PSP Vintage Warmer - one of the originals. Now up to version 2.5, this is probably the most popular analogue emulators on the market, and for good reason.
112dB Redline Preamp - only released this year, but rapidly becoming very popular for its low CPU use, configurability, and quality of sound.
Massey Tapehead - one of the best-kept secrets out there. Sounds great and is widely used. The only difference between the free demo and the full version is the lack of a bypass option. Highly recommended.
So, with some of these tips, we hope you'll be able to get things sparkling with just your DAW. Are you ready to bring that classic vintage sound to your mixes?

Related Articles

  • Top 10 Essential Mastering Tips

    Top 10 Essential Mastering Tips

    Mastering your own tracks is a difficult process - there is a lot to learn and a lot of techniques to master (no pun intended (seriously; that would have been a terrible pun)) but here's somewhere f

    Read More 2
  • How Do I Make A Radio Edit?

    How Do I Make A Radio Edit?

    The good old 'Radio Edit' - a lost art, or something that should be left back in the major label days where it belongs? Do you need to do one, and if so, how should you go about it? Let's turn that FM

    Read More 2
  • 10 Ways To Make Your Beats Dirtier

    10 Ways To Make Your Beats Dirtier

    Sometimes being filthy is a good thing! It's seen in electronic music from Dirty South to Glitch Hop, Minimal to Techno. It's there to make people pull faces that aren't usually seen outside of l

    Read More 2
  • How To Get Louder With Dynamics

    How To Get Louder With Dynamics

    The field of loudness and dynamics processing in music production is an area of vigorous debate. Everyone loves to weigh in on the famous Loudness War, and on production forums the relative merits of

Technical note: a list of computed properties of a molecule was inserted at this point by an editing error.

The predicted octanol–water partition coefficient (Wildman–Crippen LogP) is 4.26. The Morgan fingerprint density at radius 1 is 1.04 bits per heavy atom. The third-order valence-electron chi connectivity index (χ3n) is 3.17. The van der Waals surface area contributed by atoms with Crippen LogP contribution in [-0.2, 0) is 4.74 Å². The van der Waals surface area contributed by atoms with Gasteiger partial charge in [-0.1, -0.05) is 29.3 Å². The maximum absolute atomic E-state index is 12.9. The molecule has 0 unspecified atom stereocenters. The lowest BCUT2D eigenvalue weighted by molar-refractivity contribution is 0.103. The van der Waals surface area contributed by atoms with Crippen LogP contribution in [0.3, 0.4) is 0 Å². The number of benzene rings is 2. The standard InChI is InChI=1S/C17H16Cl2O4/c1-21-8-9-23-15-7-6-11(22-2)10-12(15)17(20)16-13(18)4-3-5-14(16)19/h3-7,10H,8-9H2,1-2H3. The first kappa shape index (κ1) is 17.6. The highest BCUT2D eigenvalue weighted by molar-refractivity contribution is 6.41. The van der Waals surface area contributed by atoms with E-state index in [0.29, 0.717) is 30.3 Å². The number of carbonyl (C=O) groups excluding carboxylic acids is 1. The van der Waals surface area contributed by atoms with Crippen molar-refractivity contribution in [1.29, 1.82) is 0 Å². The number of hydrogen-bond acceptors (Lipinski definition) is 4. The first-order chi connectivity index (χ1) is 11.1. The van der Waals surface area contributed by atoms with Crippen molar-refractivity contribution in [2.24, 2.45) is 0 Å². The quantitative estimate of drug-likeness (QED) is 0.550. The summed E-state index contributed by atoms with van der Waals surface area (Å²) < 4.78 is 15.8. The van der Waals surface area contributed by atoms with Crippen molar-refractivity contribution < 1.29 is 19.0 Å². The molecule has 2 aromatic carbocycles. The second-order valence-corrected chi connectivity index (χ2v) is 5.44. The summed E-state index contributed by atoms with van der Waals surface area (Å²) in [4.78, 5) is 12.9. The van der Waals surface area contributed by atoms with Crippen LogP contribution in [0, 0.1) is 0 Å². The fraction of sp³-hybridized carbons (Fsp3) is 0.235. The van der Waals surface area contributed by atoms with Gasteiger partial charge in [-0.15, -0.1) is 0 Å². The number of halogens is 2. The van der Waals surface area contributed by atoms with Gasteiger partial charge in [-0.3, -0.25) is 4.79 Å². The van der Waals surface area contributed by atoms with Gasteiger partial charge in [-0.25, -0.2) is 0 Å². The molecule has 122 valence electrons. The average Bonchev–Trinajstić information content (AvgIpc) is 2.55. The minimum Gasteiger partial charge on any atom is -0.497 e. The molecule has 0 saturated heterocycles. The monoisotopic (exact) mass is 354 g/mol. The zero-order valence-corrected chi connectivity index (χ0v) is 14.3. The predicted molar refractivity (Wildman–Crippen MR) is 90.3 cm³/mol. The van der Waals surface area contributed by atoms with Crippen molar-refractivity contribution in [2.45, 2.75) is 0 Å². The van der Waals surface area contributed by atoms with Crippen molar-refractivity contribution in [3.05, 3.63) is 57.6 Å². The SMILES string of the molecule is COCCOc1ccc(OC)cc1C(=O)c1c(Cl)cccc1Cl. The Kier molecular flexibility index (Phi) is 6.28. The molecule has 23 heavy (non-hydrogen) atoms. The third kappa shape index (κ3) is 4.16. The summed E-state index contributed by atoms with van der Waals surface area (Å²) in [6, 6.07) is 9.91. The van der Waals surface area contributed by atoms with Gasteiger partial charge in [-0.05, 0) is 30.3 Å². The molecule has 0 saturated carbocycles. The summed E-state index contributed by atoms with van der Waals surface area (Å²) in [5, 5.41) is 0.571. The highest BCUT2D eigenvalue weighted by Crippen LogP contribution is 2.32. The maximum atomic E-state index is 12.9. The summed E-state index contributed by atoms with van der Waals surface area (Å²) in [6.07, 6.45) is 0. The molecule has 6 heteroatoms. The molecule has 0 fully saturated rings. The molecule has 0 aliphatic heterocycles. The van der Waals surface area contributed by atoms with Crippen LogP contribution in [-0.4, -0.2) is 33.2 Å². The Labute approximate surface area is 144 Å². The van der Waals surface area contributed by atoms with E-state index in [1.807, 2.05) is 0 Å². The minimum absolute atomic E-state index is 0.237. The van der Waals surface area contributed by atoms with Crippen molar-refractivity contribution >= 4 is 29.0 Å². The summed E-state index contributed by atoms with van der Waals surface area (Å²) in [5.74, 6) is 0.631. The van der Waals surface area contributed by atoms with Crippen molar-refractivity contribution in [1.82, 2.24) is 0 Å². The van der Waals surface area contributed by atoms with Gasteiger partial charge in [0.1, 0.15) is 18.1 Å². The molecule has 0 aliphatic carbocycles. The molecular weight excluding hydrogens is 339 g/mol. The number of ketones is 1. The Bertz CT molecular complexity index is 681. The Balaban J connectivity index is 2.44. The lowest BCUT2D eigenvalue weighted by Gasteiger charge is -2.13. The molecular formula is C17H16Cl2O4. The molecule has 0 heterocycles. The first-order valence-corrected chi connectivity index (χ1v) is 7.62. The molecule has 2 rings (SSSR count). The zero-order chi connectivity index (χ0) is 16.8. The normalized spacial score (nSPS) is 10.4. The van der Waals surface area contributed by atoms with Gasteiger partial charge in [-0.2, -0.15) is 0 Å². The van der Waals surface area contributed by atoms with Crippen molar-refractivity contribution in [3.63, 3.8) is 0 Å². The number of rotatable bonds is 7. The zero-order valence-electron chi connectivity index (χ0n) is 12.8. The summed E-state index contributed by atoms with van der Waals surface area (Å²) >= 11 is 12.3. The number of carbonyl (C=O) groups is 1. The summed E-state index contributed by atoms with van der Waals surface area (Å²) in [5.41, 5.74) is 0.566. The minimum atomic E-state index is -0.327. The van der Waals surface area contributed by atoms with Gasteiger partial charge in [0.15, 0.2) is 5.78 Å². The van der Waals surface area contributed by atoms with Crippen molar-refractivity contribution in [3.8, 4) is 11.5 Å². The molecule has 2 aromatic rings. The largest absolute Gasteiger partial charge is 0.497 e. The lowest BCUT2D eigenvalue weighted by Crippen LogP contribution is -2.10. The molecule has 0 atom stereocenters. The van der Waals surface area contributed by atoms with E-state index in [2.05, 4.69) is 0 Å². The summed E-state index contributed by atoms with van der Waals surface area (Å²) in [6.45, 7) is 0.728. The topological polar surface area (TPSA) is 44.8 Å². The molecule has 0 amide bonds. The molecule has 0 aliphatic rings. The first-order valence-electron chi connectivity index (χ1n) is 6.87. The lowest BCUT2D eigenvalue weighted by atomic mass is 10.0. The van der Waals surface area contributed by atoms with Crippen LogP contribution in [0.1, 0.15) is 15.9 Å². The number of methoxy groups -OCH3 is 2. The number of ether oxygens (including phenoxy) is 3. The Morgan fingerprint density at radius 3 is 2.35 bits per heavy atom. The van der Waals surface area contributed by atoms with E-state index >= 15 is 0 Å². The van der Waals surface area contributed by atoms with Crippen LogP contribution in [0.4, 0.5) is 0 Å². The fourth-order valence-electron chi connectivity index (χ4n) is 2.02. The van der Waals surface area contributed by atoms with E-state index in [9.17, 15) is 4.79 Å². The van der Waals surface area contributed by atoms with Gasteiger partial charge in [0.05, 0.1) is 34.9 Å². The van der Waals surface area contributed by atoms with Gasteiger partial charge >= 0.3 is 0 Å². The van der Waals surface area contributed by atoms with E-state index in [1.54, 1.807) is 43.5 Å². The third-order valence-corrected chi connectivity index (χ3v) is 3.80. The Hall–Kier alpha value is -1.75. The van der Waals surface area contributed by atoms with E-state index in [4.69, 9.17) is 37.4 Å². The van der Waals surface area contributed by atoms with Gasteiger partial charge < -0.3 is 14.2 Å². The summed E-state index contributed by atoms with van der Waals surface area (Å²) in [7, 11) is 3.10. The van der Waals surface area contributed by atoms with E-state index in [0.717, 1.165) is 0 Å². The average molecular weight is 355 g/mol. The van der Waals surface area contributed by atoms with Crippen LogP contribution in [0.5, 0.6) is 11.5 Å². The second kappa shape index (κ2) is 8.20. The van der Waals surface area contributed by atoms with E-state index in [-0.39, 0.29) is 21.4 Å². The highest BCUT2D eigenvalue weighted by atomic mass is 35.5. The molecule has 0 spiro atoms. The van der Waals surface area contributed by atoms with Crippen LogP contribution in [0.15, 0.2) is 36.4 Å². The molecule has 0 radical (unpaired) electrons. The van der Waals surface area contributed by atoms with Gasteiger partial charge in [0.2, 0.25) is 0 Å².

Read More 2
  • Why Not Pick Up A Mic And Record?

    Why Not Pick Up A Mic And Record?

    We've mentioned plenty of times in this blog about how you can get some great original sounds quickly and easily by taking a microphone and recording instruments, found sounds and more in the comfort

    Read More 2
  • How To Produce Amazing Bootlegs!

    How To Produce Amazing Bootlegs!

    Recently, it seems like the disco edit or the RnB bootleg has increasingly become a way to gain a foothold in music production. From the likes of Soul Clap to techno warriors like Blawan, many artis

    Read More 2
  • How To Use DAW Templates With Your Music

    How To Use DAW Templates With Your Music

      For the uninitiated, a template is the basic setup that opens when you load a new track. It can be as complicated or simple as you like, and normally your DAW will give you a very simple one

    Read More 2
  • Top 5 Tips On Composition & Production

    Top 5 Tips On Composition & Production

    The other day we were invited to give a guest lecture on music production to a group of university students. They were finishing their first year of a Music Technology course, all aged around 19, and

    Read More 2
  • To Quantise Or Not To Quantise

    To Quantise Or Not To Quantise

    When it comes to beats, most producers like their kicks to be consistent, their snares to be steady and their percussion to be punctual. But quatization is a modern conception. Before quantize, m

    Read More 2
  • How To Use Contrast in Your Mix Like A Pro

    How To Use Contrast in Your Mix Like A Pro

    Contrast is a pretty well accepted idea in art - everyone loves to drone on about light and shade, the sweet versus the savoury - but how does that affect music? In particular, dance and electronic

    Read More 2